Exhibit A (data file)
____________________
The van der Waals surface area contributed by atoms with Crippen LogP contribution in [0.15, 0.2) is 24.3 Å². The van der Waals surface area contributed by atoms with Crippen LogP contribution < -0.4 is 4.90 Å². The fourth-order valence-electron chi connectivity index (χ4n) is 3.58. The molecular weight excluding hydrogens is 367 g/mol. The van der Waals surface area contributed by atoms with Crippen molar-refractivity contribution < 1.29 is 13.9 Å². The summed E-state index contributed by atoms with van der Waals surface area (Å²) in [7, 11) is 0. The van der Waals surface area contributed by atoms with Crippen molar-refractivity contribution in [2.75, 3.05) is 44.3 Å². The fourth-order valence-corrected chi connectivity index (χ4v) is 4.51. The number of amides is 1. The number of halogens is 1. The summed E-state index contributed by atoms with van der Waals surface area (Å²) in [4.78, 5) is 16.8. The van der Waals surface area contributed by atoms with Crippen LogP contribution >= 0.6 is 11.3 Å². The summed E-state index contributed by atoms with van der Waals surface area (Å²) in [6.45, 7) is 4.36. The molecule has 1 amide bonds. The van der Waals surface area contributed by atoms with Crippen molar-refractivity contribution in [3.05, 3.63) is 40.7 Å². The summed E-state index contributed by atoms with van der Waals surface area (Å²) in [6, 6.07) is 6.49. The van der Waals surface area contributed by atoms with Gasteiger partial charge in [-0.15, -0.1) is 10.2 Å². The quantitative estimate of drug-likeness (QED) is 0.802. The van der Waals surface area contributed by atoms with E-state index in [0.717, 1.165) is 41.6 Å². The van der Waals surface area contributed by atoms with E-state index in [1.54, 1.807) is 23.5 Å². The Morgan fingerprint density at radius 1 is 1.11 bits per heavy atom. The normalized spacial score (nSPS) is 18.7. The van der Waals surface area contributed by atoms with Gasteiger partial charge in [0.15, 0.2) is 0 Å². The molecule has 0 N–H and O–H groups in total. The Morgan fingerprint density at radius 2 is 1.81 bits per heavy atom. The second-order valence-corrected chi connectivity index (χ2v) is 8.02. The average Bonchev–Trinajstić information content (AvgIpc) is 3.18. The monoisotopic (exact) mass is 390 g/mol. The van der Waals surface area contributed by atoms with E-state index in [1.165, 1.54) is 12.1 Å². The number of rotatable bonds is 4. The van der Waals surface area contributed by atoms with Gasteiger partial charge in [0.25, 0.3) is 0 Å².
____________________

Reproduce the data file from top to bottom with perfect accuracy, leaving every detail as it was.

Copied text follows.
The van der Waals surface area contributed by atoms with Crippen LogP contribution in [0.15, 0.2) is 24.3 Å². The van der Waals surface area contributed by atoms with Crippen LogP contribution < -0.4 is 4.90 Å². The fourth-order valence-electron chi connectivity index (χ4n) is 3.58. The molecular weight excluding hydrogens is 367 g/mol. The van der Waals surface area contributed by atoms with Crippen molar-refractivity contribution < 1.29 is 13.9 Å². The summed E-state index contributed by atoms with van der Waals surface area (Å²) in [7, 11) is 0. The van der Waals surface area contributed by atoms with Crippen molar-refractivity contribution in [2.75, 3.05) is 44.3 Å². The fourth-order valence-corrected chi connectivity index (χ4v) is 4.51. The number of amides is 1. The number of halogens is 1. The summed E-state index contributed by atoms with van der Waals surface area (Å²) in [4.78, 5) is 16.8. The van der Waals surface area contributed by atoms with Crippen LogP contribution >= 0.6 is 11.3 Å². The summed E-state index contributed by atoms with van der Waals surface area (Å²) in [6.45, 7) is 4.36. The molecule has 1 amide bonds. The van der Waals surface area contributed by atoms with Crippen molar-refractivity contribution in [3.05, 3.63) is 40.7 Å². The summed E-state index contributed by atoms with van der Waals surface area (Å²) in [6, 6.07) is 6.49. The van der Waals surface area contributed by atoms with Gasteiger partial charge in [-0.15, -0.1) is 10.2 Å². The quantitative estimate of drug-likeness (QED) is 0.802. The van der Waals surface area contributed by atoms with E-state index in [0.717, 1.165) is 41.6 Å². The van der Waals surface area contributed by atoms with E-state index in [1.54, 1.807) is 23.5 Å². The Morgan fingerprint density at radius 1 is 1.11 bits per heavy atom. The normalized spacial score (nSPS) is 18.7. The van der Waals surface area contributed by atoms with Gasteiger partial charge in [0.15, 0.2) is 0 Å². The molecule has 0 N–H and O–H groups in total. The Morgan fingerprint density at radius 2 is 1.81 bits per heavy atom. The second-order valence-corrected chi connectivity index (χ2v) is 8.02. The average Bonchev–Trinajstić information content (AvgIpc) is 3.18. The monoisotopic (exact) mass is 390 g/mol. The van der Waals surface area contributed by atoms with E-state index in [1.165, 1.54) is 12.1 Å². The number of rotatable bonds is 4. The van der Waals surface area contributed by atoms with Gasteiger partial charge in [0.25, 0.3) is 0 Å².